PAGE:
The government should not be involved in the health care decisions of Americans. An example of government injecting itself into our health care decisions is what Sarah Palin referred to as "Death Panels" also known as the IPAB Board. Health care decisions should be between a doctor and a patient, that is it!
I am a conservative and a believer in limited government. The President lied to us as Americans. Those in Congress that voted for ObamaCare, including Ron Wyden, sold us a bill of goods that can only be described as Socialism, which is not what our country was founded to be over 200 years ago as a constitutional republic. Our country is based on Freedom. The Affordable Care Act, a.k.a. "ObamaCare" a.k.a "WydenCare" is not freedom, it is evil, it is tyranny, and it needs to be fully Repealed.
150,000 people have had their health insurance plans cancelled in Oregon. Premiums have increased. Medicare Advantage benefits for our state's seniors have been cut. The Obama administration is constantly changing its rules and regulations and delaying its mandates. As one person told her, "The Affordable Care Act has made my health insurance un-affordable."
This system is so flawed that it needs to be repealed and replaced with a patient-centered, market-based approach like the one Monica outlined in November of 2013 that increases access that is actually affordable.
Conger once again insisted that he voted for Cover Oregon not because he supported the federal law but because he thought it would be better to have a state-run exchange than to be part of the federal exchange, as is the case with several other states.
He even took the step of brandishing an opinion from the legislative counsel noting that state legislators didn't have a say in approving the new federal law. "I think that it is time that we stop with misinformation," Conger said, "and we start being transparent and honest with voters."
Wehby, whose compensation at Legacy Emanuel has topped $1 million a year, countered that Conger was the one who has been squishy on opposing the new federal health care law.
And she was quick to insist that Congress needed fewer career politicians and "more MDs and less JDs," the latter being a reference to those, like Conger, with law degrees.
Wehby said, "It sounds a lot to me like those politicians who voted for ObamaCare and Cover Oregon and who are all of a sudden leading the charge to get rid of the laws they voted for in the first place," she said. "That's not me." She was clearly referring to the votes Conger took in the state Legislature to establish a state-run health exchange known as Cover Oregon under the terms of the federal health care law.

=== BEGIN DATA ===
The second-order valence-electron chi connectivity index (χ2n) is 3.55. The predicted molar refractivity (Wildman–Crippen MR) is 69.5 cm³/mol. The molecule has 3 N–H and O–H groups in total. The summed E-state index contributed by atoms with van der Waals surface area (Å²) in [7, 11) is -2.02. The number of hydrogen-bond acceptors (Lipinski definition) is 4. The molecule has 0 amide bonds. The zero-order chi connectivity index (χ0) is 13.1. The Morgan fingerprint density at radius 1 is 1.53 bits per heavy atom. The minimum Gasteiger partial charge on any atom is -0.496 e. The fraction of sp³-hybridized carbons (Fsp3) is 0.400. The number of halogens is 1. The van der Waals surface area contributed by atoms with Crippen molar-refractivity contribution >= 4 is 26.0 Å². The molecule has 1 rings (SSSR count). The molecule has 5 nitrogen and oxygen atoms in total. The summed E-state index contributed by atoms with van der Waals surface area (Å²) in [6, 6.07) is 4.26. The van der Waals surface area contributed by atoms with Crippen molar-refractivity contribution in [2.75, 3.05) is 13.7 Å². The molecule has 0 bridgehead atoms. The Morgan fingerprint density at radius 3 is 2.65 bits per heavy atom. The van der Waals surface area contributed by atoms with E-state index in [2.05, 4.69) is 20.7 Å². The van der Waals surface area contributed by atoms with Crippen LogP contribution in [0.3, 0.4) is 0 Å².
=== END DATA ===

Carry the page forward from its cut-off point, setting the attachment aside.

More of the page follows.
"I was against ObamaCare when it wasn't cool to be against ObamaCare," replied Wehby, noting that she appeared in a 2009 ad opposing the health care plan before it became law. She also insisted that Wyden's plan had several important differences from ObamaCare: "It was not the same as ObamaCare," she said. "It's a free market-based approach. It had bipartisan support, and it was budget neutral. That is a far cry from ObamaCare."
The senator said he still hasn't been able to finish enrolling his own family through Cover Oregon, although he said afterwards that he is still has insurance for the time being through his existing congressional plan. Under the new law, members of Congress are required to get their coverage through the exchanges.
Merkley said he continues to believe the new law is still on balance a positive because it has expanded coverage to large numbers of previously uninsured people. "We're going to have some success stories, we're going to have some failure stories," said Merkley. "We have to work on it."
Merkley acknowledged in November that he and other supporters of the new law did not foresee how it would fail to prevent a wave of cancellations of existing policies. The senator also joined other Democrats in sponsoring a bill that would allow consumers to keep existing policies if they wanted.
The new Wehby video features footage of a Sept. 4, 2009 town hall meeting in which Merkley said: "You would have the choice of sticking with the plan you have. If you like it, it will be absolutely there." The ad ends with a catchy slogan: "Keep your doctor. Change your senator."
A Merkley spokeswoman said that the senator has worked to fix problems with the new law rather than simply undo the new federal health care law.
"We were promised that 'If you like your health care plan, you'll be able to keep it,' " Conger said. "Millions of Americans, and over 140,000 Oregonians, are now finding out that it is not true and are losing their health insurance coverage. We need to do whatever we can at the state level to help individuals and families who are losing their health insurance coverage in just a few weeks."
"It is outrageous that 140,000 Oregonians will be forced out of the health plan they chose, despite the promises that were made," explained Rep. Conger. "I plan on meeting with my colleagues to find a way to help the families that have been impacted by the ObamaCare roll out."
The targets besides Merkley are Reps. Gary Peters (MI) and Bruce Braley (IA), Sens. Mark Warner (VA), Mark Begich (AK), Dick Durbin (IL), Kay Hagan (NC), Mary Landrieu (LA), Mark Pryor (AR), Jeanne Shaheen (NH), and Mark Udall (CO). The robocall script reads:
"President Obama and the Democrats said you could keep your healthcare plan under ObamaCare. Now we know [SENATOR] actually VOTED to make it more difficult. Call [SENATOR] at (XXX)-XXX-XXX & ask why [he/she] lied."
The robocalls are a response to Democrats launching the "GOP Shutdown Watch" campaign, highlighting Republican senate candidates who supported the partial federal government shutdown.
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